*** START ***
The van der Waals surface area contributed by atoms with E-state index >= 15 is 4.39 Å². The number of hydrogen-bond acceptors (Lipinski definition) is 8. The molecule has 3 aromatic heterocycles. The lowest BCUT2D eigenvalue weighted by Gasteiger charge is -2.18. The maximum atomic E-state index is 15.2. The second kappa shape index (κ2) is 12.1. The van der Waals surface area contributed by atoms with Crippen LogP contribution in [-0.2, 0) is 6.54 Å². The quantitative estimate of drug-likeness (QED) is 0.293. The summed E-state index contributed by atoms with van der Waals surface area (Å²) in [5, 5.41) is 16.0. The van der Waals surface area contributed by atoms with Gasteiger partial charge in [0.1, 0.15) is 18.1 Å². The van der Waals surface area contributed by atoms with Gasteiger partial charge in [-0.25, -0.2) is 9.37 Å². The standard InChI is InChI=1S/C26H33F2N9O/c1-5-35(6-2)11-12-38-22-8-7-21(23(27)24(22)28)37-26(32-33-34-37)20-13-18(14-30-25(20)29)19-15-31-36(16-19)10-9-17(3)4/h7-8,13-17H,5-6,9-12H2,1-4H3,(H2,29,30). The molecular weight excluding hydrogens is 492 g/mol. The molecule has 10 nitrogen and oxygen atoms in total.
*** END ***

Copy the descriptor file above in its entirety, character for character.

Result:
The van der Waals surface area contributed by atoms with E-state index >= 15 is 4.39 Å². The number of hydrogen-bond acceptors (Lipinski definition) is 8. The molecule has 3 aromatic heterocycles. The lowest BCUT2D eigenvalue weighted by Gasteiger charge is -2.18. The maximum atomic E-state index is 15.2. The second kappa shape index (κ2) is 12.1. The van der Waals surface area contributed by atoms with Crippen LogP contribution in [-0.2, 0) is 6.54 Å². The quantitative estimate of drug-likeness (QED) is 0.293. The summed E-state index contributed by atoms with van der Waals surface area (Å²) in [5, 5.41) is 16.0. The van der Waals surface area contributed by atoms with Gasteiger partial charge in [0.1, 0.15) is 18.1 Å². The van der Waals surface area contributed by atoms with Gasteiger partial charge in [-0.25, -0.2) is 9.37 Å². The standard InChI is InChI=1S/C26H33F2N9O/c1-5-35(6-2)11-12-38-22-8-7-21(23(27)24(22)28)37-26(32-33-34-37)20-13-18(14-30-25(20)29)19-15-31-36(16-19)10-9-17(3)4/h7-8,13-17H,5-6,9-12H2,1-4H3,(H2,29,30). The molecular weight excluding hydrogens is 492 g/mol. The molecule has 10 nitrogen and oxygen atoms in total.